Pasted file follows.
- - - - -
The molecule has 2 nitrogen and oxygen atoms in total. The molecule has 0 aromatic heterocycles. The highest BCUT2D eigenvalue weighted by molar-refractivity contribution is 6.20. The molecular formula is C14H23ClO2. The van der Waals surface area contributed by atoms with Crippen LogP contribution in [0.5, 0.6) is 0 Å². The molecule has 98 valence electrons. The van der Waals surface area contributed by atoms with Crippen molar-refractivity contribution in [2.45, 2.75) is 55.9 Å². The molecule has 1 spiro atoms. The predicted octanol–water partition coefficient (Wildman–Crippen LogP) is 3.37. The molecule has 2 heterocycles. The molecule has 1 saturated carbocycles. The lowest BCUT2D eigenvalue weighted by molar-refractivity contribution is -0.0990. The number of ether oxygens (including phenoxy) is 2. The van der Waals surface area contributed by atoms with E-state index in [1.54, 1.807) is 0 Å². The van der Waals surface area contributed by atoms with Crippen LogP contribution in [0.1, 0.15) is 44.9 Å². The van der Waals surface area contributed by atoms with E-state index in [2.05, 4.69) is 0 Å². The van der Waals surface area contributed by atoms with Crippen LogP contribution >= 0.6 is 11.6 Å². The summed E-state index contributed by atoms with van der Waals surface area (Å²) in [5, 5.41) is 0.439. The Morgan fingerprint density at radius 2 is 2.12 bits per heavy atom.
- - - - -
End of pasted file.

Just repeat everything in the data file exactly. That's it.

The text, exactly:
The molecule has 2 nitrogen and oxygen atoms in total. The molecule has 0 aromatic heterocycles. The highest BCUT2D eigenvalue weighted by molar-refractivity contribution is 6.20. The molecular formula is C14H23ClO2. The van der Waals surface area contributed by atoms with Crippen LogP contribution in [0.5, 0.6) is 0 Å². The molecule has 98 valence electrons. The van der Waals surface area contributed by atoms with Crippen molar-refractivity contribution in [2.45, 2.75) is 55.9 Å². The molecule has 1 spiro atoms. The predicted octanol–water partition coefficient (Wildman–Crippen LogP) is 3.37. The molecule has 2 heterocycles. The molecule has 1 saturated carbocycles. The lowest BCUT2D eigenvalue weighted by molar-refractivity contribution is -0.0990. The number of ether oxygens (including phenoxy) is 2. The van der Waals surface area contributed by atoms with E-state index in [1.54, 1.807) is 0 Å². The van der Waals surface area contributed by atoms with Crippen LogP contribution in [0.1, 0.15) is 44.9 Å². The van der Waals surface area contributed by atoms with E-state index in [2.05, 4.69) is 0 Å². The van der Waals surface area contributed by atoms with Crippen LogP contribution >= 0.6 is 11.6 Å². The summed E-state index contributed by atoms with van der Waals surface area (Å²) in [5, 5.41) is 0.439. The Morgan fingerprint density at radius 2 is 2.12 bits per heavy atom.